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  • OSF Saint Francis Offers Care Recommendations for What Could be ‘Difficult’ Flu Season

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    December 13, 2017
    In preparation for what could be a busy flu season, OSF HealthCare Saint Francis Medical Center is recommending the following to ease wait times and get patients to the appropriate site for care:
    • Call your primary care doctor first if you feel your flu symptoms are unusually severe or if you have trouble breathing, a severe sore throat, are feeling faint, or you have a severe, chronic disease.
    • PromptCare locations are available after regular office hours, and if your regular doctor is unavailable.
    • If both your doctor’s office and PromptCare are closed, it’s best to call the doctor’s office and connect with the After Hours Call Center. They can direct you to the best place to receive care.
    Flu symptoms include fever, sore throat, muscle and body aches, headache, fatigue, and a runny or stuffy nose.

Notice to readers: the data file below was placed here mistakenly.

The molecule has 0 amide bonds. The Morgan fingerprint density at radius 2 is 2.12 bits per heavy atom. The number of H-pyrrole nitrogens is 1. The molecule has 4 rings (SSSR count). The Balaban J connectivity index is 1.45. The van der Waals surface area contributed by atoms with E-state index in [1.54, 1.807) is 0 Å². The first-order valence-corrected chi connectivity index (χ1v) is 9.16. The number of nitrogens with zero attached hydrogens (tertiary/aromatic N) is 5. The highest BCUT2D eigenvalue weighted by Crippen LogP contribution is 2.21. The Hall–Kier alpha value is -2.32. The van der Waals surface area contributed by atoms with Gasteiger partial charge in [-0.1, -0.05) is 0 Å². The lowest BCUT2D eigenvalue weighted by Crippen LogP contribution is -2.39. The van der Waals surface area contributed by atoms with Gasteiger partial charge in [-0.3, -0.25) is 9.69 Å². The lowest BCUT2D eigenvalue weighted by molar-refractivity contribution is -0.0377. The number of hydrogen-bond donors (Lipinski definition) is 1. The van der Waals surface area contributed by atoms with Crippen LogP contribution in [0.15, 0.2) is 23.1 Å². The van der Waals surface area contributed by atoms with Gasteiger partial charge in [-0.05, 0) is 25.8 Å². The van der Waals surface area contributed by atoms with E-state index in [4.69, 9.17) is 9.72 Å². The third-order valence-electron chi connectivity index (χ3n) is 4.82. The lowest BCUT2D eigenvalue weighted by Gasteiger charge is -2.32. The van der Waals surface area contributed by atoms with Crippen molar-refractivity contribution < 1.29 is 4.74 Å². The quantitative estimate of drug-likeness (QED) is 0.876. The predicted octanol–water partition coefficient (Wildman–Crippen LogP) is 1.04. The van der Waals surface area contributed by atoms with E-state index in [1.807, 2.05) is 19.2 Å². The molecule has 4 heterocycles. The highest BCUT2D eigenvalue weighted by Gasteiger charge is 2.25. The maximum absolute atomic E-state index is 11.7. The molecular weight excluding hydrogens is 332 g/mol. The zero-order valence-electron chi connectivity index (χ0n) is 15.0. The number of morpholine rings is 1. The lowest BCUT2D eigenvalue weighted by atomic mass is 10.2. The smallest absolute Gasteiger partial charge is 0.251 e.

The CDC reports that several flu activity indicators are higher right now than is typically seen this time of year. Dr. Brian Curtis, an OSF Physician, says, “The H3N2 virus has been the most common strain seen so far this season. And while that strain is present in this year’s vaccine, it’s not a complete match, so we are anticipating a difficult flu season.”
    In addition, Dr. Curtis says there are several steps you can take to stop the spread of germs and stay healthy:
    • If you feel sick or have a fever, stay home.
    • Avoid close contact with people you know are sick, and if you’re sick, limit contact with others to avoid infecting them.
    • Wash your hands often with soap and water, and avoid touching your eyes, nose and mouth.
    • Cough and sneeze into your elbow to avoid getting germs on your hands and spreading them to others.
    • It’s important to take care of yourself when you have the flu by getting plenty of rest, drinking plenty of water, and taking ibuprofen or acetaminophen for aches, pains and fever.
    If you haven’t received a flu shot this season, it’s not too late. The CDC recommends everyone six months and older be vaccinated.